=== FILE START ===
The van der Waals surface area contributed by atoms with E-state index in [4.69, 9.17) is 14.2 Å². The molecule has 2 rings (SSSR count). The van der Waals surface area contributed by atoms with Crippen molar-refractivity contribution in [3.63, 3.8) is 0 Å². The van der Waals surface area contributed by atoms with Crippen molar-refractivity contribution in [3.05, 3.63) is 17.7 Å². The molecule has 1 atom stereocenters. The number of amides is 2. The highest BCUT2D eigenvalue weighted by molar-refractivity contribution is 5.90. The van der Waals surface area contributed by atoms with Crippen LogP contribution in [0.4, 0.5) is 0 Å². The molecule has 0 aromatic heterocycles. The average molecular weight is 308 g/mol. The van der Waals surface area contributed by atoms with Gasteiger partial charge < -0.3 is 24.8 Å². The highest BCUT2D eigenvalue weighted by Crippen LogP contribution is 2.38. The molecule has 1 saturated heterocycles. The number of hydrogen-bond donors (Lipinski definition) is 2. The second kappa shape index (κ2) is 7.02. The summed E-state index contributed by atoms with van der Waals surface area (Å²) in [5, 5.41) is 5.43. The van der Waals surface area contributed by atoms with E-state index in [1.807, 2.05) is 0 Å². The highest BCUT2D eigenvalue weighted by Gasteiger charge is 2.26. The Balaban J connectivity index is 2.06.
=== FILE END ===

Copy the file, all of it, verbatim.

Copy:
The van der Waals surface area contributed by atoms with E-state index in [4.69, 9.17) is 14.2 Å². The molecule has 2 rings (SSSR count). The van der Waals surface area contributed by atoms with Crippen molar-refractivity contribution in [3.63, 3.8) is 0 Å². The van der Waals surface area contributed by atoms with Crippen molar-refractivity contribution in [3.05, 3.63) is 17.7 Å². The molecule has 1 atom stereocenters. The number of amides is 2. The highest BCUT2D eigenvalue weighted by molar-refractivity contribution is 5.90. The van der Waals surface area contributed by atoms with Crippen LogP contribution in [0.4, 0.5) is 0 Å². The molecule has 0 aromatic heterocycles. The average molecular weight is 308 g/mol. The van der Waals surface area contributed by atoms with Gasteiger partial charge < -0.3 is 24.8 Å². The highest BCUT2D eigenvalue weighted by Crippen LogP contribution is 2.38. The molecule has 1 saturated heterocycles. The number of hydrogen-bond donors (Lipinski definition) is 2. The second kappa shape index (κ2) is 7.02. The summed E-state index contributed by atoms with van der Waals surface area (Å²) in [5, 5.41) is 5.43. The van der Waals surface area contributed by atoms with E-state index in [1.807, 2.05) is 0 Å². The highest BCUT2D eigenvalue weighted by Gasteiger charge is 2.26. The Balaban J connectivity index is 2.06.